Citigroup, which took control of EMI in February from buyout group Terra Firma Capital Partners, has managed to recoup more of its losses on the business than analysts had predicted, leaving it about £900 million down overall. Relative to where the bank marked the assets, the sales result in a gain for Citi according to a source with knowledge of the situation. Citi declined to comment.
On Friday, it agreed the two-part disposal of the business. In the first stage of its exit, it sold the recorded music division, which counts artists including Coldplay and the Beatles amongst its roster of talent, to Universal Music Group, a subsidiary of French media business Vivendi. At £1.2 billion, the deal value surpassed many analysts’ predictions. It also still remains subject to a series of regulatory approvals, the parties said in a statement.
In addition to the sale of the recorded music division, Citi also announced the sale of EMI Music Publishing to a Sony-led consortium later on Friday.The Sony consortium faced competition from a rival bidding group comprising media group Bertelsmann and Kohlberg Kravis Roberts, but outbid its rival with a £1.4 billion offer. Partnering Sony in the deal were Blackstone affiliate GSO Capital Partners, the estate of deceased pop star Michael Jackson, Abu Dhabi state-backed investment vehicle Mubadala Development Company PJSC, Jynwel Capital, and record executive David Geffen.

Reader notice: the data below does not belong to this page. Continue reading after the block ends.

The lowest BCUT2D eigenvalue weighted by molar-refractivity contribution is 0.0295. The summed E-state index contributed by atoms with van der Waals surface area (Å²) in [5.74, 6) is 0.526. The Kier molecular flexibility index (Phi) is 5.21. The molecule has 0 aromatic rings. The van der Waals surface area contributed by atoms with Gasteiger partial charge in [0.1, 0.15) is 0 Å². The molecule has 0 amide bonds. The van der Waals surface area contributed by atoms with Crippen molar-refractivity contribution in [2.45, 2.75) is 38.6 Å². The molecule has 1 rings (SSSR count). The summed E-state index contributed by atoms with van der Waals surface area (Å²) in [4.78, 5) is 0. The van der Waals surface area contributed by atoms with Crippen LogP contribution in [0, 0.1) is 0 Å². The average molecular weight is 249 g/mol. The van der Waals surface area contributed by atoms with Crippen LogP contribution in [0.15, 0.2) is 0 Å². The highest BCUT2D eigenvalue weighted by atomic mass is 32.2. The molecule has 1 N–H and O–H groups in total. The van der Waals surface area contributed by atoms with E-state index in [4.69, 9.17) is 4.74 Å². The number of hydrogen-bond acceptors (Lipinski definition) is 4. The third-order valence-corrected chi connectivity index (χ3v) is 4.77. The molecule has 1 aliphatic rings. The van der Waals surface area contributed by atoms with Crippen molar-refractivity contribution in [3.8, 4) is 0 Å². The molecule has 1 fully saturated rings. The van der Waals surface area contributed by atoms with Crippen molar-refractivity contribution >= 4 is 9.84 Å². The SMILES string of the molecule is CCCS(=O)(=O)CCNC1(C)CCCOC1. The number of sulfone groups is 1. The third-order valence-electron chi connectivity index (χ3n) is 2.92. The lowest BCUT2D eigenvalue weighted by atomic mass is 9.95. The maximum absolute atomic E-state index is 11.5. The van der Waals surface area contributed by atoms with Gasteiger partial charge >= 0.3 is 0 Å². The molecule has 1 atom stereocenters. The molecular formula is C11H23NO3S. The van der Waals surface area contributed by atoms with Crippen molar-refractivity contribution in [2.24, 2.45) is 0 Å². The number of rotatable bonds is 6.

Commenting on the sale to UMG, EMI chairman and Citi vice chair Stephen Volk, said: “We believe that this transaction accomplishes Citi's objective of maximising the value of EMI, giving EMI Music a partner in Universal Music that appreciates EMI’s rich cultural legacy, its incredible stable of musical talent, and its employees who work so hard to deliver successful outcomes for the artists they represent. We are grateful to Roger Faxon, his management team and all of EMI’s staff for the continued success of this business during Citi's ownership.”
The sales bring to a close a tumultuous relationship between Citi and EMI. Citi provided debt to fund Terra Firma’s acquisition of the business in 2007 for about £4 billion, split between £1.5 billion of equity and a £2.5 debt package, later increased to £3.4 billion.
It transpired that the debt was placed in the bank’s troubled loans unit the day the deal completed. Three years later, Citi seized control of EMI, alleging Terra Firma had missed interest payments on the debt. Terra Firma has since brought a series of legal actions, hitherto unsuccessfully, against Citi.